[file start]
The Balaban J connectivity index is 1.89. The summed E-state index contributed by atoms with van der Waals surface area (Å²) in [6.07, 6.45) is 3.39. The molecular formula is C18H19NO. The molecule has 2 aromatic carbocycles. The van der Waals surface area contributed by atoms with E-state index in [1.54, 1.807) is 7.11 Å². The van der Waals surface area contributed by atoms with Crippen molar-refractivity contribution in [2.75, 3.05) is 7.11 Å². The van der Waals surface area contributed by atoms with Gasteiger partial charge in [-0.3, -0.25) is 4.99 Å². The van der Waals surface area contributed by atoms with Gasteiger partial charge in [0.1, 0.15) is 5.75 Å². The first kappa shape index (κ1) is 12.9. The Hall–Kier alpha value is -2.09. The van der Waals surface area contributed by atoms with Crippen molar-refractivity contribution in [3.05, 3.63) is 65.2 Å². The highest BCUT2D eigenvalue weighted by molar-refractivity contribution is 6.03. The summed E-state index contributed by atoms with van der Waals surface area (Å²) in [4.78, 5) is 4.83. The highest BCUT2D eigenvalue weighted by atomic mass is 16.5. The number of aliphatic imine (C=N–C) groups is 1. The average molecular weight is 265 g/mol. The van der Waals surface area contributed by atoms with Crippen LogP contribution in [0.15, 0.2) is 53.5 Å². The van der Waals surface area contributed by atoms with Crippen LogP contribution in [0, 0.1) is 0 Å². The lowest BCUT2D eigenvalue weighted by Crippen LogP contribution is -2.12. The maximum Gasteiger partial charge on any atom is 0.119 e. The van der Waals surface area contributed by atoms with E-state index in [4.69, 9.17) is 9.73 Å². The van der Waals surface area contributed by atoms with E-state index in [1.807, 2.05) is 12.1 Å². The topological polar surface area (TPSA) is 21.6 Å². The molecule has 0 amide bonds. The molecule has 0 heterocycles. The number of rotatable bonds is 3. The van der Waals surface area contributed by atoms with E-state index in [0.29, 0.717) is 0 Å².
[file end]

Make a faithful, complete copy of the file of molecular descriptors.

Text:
The Balaban J connectivity index is 1.89. The summed E-state index contributed by atoms with van der Waals surface area (Å²) in [6.07, 6.45) is 3.39. The molecular formula is C18H19NO. The molecule has 2 aromatic carbocycles. The van der Waals surface area contributed by atoms with E-state index in [1.54, 1.807) is 7.11 Å². The van der Waals surface area contributed by atoms with Crippen molar-refractivity contribution in [2.75, 3.05) is 7.11 Å². The van der Waals surface area contributed by atoms with Gasteiger partial charge in [-0.3, -0.25) is 4.99 Å². The van der Waals surface area contributed by atoms with Gasteiger partial charge in [0.1, 0.15) is 5.75 Å². The first kappa shape index (κ1) is 12.9. The Hall–Kier alpha value is -2.09. The van der Waals surface area contributed by atoms with Crippen molar-refractivity contribution in [3.05, 3.63) is 65.2 Å². The highest BCUT2D eigenvalue weighted by molar-refractivity contribution is 6.03. The summed E-state index contributed by atoms with van der Waals surface area (Å²) in [4.78, 5) is 4.83. The highest BCUT2D eigenvalue weighted by atomic mass is 16.5. The number of aliphatic imine (C=N–C) groups is 1. The average molecular weight is 265 g/mol. The van der Waals surface area contributed by atoms with Crippen LogP contribution in [0.15, 0.2) is 53.5 Å². The van der Waals surface area contributed by atoms with Crippen LogP contribution in [0, 0.1) is 0 Å². The lowest BCUT2D eigenvalue weighted by Crippen LogP contribution is -2.12. The maximum Gasteiger partial charge on any atom is 0.119 e. The van der Waals surface area contributed by atoms with E-state index in [4.69, 9.17) is 9.73 Å². The van der Waals surface area contributed by atoms with E-state index in [1.807, 2.05) is 12.1 Å². The topological polar surface area (TPSA) is 21.6 Å². The molecule has 0 amide bonds. The molecule has 0 heterocycles. The number of rotatable bonds is 3. The van der Waals surface area contributed by atoms with E-state index in [0.29, 0.717) is 0 Å².